My web host shows inbound & outbound traffic with mrtg. I have a steady 3.5mbps inbound traffic from Nigeria. Even assuming the source IPs & destination ports are blocked with Iptables & verifying nothing is listening on those ports, will the traffic still always pass through the switch & "get" to my server (where my server wastes CPU cycles "dropping" the packets)? Assuming I was setup with a hardware firewall, the traffic would still show in mrtg assuming the firewall is behind the switch?

So is there any way to stop someone from saturating your 100mbps line, if they also have a 100mbps line? Other than filing an abuse complaint with the kind folks in Nigeria?

migrated from superuser.com Oct 31 '13 at 8:16

This question came from our site for computer enthusiasts and power users.

  • 1
    Related: superuser.com/questions/593300/… – techie007 Oct 30 '13 at 18:50
  • Thanks, upvoted anyways - but I'm linux, and it also differs because this is coming from one IP, on a port I have nothing listening on (verified with netstat) – JoshRibs Oct 30 '13 at 19:04
  • Those voting to close, can you please comment & explain why this question is unwanted? My question is objective - can an upstream ISP typically block a specific IP for me? – JoshRibs Oct 30 '13 at 19:11
  • 1
    The close votes are voting to migrate it to ServerFault.com where you may have better luck. – techie007 Oct 30 '13 at 19:12

Software-based traffic filtering like iptables will consume CPU to drop packets, but it is negligible unless you have a really low-powered server. Drop unwanted traffic as early as possible. Use iptables rate limiting features to rate limit traffic that doesn't fall into any categories you want, if that's possible.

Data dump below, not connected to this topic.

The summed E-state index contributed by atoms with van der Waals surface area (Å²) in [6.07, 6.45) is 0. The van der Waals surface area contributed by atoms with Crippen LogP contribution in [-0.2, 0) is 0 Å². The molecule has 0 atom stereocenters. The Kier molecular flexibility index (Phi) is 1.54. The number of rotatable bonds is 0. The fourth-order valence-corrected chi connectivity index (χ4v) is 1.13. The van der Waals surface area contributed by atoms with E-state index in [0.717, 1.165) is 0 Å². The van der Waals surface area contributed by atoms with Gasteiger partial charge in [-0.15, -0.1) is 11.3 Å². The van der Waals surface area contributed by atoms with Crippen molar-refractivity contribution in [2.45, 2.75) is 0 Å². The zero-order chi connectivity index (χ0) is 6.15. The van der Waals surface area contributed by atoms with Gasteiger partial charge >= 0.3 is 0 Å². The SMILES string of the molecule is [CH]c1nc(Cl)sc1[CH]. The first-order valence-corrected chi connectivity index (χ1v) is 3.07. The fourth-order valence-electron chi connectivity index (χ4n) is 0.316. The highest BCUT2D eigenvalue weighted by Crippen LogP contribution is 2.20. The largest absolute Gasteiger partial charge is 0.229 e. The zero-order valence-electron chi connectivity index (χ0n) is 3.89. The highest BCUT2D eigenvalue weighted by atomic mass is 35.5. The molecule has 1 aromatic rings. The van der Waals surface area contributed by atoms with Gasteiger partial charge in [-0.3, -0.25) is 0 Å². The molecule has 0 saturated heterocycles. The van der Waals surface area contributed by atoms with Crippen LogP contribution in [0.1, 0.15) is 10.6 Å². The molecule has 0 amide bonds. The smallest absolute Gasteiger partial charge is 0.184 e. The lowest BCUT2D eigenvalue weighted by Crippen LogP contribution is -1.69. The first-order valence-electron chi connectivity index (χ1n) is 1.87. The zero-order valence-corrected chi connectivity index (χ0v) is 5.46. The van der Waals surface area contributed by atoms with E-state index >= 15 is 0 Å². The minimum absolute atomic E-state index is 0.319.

Server class NICs have features such as TOE and checksum offload that reduce CPU impact on received traffic.

So is there any way to stop someone from saturating your 100mbps line, if they also have a 100mbps line?

Not really. You can mitigate attacks by dropping unwanted incoming traffic, and setting up TCP tarpits, but ultimately if someone just wants to shove 100mbps of random traffic to you, and is able to, they can.

The way around this is to geographically diversify your content using a CDN or multiple IPs hosted at multiple sites. This is complex and costly, but worth looking into if you need the reliability.


Another solution is to bring in your ISP or whichever Service Provider is in charge of the network prior to your server.

They could have facilities like hardware firewalls to protect you from that kind of DoS attacks.


You yourself are at the end-point of the connection and any and all firewalling, filtering etc. you yourself can do will be on traffic that has already crossed the line to your site and is traffic which has already consumed part of your incoming bandwidth.

Many ISP's effectively only charge you for outgoing traffic so a firewall that silently discards that unwanted incoming raffic would in this case be sufficient. A software firewall on your servers is always a good idea and typically consumes negligeable resources. Alternatively use an appliance or router to firewall as well.

To prevent unwanted traffic to reach your site you'll have to take measures further upstream. Typically that will be something your telecoms provider or ISP will happily charge you for to setup and maintain.

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